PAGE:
Diversity and inclusion CLE programs will help move the needle to eliminate explicit and implicit bias within our profession. There is no more important time to educate our legal professionals than now.

Currently, among the states requiring Mandatory Continuing Legal Education, only California and Minnesota have adopted a stand-alone diversity and inclusion CLE requirement. Effective on January 1, 2018, New York will have a new CLE category for credit of Diversity, Inclusion, and Elimination of Bias.

“Everyone’s A Little Bit Racist”

In 2003, Avenue Q, a musical about a group of puppets who resemble the Sesame Street characters, opened on Broadway to rave reviews. The play was so widely successful that it beat out the lavish multi-million dollar production of Wicked to win the 2004 Tony Award for Best Musical. Today it still has audiences laughing with its politically incorrect, off-color humor.

One song begins with the character Kate telling Princeton he can’t go to special monster school because they don’t want people like him. They both admit they are a little bit racist and sing the hit song:

“Everyone’s a Little Bit Racist.”

I think everyone’s a little bit racist sometimes
Doesn’t mean we go around committing hate crimes
Look around you and you will find
No one’s really color blind
Maybe it’s a fact we all should face
Everyone makes judgment based on race

During the song, other diverse cast members join the chorus to tell a string of ethnic jokes that stereotype gender and race. They all agree and go on to sing:

Ethnic jokes might be uncouth,
But you laugh because
They’re based on truth. (Frazetta, 2009)

The question becomes: What truth are they based on?

Are We All Bigots?

Mahzarin R. Banaji and Anthony G. Greenwald (2013), psychologists, professors and authors, write about the hidden biases that we all carry throughout our lives. These hidden biases are created by our perceptions and attitudes about race, ethnicity, color, cultural differences, gender identification, nationality, disability, sexual orientation, gender identity and expression, religion, geography, and age. Banaji and Greenwald explain in Blindspot what hidden biases are:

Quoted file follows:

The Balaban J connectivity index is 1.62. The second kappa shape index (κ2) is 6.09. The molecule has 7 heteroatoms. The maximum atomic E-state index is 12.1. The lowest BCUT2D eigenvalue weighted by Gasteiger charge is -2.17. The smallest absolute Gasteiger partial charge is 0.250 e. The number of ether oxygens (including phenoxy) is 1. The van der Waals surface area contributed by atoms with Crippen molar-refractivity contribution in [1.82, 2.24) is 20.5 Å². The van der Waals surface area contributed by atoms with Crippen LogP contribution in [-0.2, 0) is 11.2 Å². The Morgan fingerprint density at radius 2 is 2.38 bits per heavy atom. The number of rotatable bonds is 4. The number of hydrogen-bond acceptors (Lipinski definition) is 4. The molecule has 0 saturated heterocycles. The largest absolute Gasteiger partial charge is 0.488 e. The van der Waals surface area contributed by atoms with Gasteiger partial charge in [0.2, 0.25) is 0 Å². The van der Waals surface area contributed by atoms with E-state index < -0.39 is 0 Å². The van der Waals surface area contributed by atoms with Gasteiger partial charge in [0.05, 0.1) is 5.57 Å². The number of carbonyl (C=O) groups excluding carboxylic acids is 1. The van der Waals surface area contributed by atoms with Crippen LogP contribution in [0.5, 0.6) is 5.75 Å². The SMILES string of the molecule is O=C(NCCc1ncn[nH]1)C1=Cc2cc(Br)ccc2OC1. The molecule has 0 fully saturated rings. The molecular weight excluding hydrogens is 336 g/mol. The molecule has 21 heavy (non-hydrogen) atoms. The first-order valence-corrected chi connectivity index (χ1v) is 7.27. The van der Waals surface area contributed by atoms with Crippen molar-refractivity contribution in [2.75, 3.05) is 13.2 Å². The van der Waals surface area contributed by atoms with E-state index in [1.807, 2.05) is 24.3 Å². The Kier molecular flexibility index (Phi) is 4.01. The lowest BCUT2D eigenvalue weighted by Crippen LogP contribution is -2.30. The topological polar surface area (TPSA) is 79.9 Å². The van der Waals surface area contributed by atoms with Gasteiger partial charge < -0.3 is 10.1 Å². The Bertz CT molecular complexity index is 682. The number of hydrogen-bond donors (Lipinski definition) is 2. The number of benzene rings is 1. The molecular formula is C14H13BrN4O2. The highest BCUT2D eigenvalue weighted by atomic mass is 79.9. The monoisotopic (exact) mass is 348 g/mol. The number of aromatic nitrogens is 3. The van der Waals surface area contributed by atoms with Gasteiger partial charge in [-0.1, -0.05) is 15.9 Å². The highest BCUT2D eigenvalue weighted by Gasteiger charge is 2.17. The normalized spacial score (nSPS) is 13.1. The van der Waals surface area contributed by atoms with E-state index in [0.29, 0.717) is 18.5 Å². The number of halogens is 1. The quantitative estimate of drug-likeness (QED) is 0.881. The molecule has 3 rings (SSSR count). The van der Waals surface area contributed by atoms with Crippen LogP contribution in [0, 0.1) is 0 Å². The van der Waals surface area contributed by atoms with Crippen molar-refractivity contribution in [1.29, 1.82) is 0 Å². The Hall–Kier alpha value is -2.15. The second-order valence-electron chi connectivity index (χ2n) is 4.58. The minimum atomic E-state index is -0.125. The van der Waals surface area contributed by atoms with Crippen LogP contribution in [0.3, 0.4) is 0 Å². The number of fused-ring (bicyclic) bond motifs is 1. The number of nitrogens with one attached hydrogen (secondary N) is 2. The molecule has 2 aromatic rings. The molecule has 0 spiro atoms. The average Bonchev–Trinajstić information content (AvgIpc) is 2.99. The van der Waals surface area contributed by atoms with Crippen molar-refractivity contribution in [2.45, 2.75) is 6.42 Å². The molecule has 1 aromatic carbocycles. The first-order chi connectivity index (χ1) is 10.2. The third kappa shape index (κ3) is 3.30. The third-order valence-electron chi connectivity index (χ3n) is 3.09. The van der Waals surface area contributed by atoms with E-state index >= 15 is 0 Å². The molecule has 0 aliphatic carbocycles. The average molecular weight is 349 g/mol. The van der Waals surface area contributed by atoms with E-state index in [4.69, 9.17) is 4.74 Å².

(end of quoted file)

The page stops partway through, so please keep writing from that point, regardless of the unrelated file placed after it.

They are—for a lack of a better term—bits of knowledge about social groups. These bits of knowledge are stored in our brains because we encounter them so frequently in our cultural environments. Once lodged in our minds, hidden biases can influence our behavior toward members of particular social groups, but we remain oblivious to their influence. (p. xii)

Just like the puppets in Avenue Q, we all use implicit stereotyping subconsciously, without meaning to. Kurt VanLehn, a computer scientist at Arizona State University, coined the term mind bugs to describe systematic errors that young children make when learning arithmetic. In Blindspot, Banaji and Greenwald use the term mindbugs to refer to a broad category of cognitive and social errors that are observed in children and adults, and they assume have a basis in our evolutionary past as well as our cultural and individual histories (Banaji & Greenwald, 2013).

Education as a Chrysalis for Change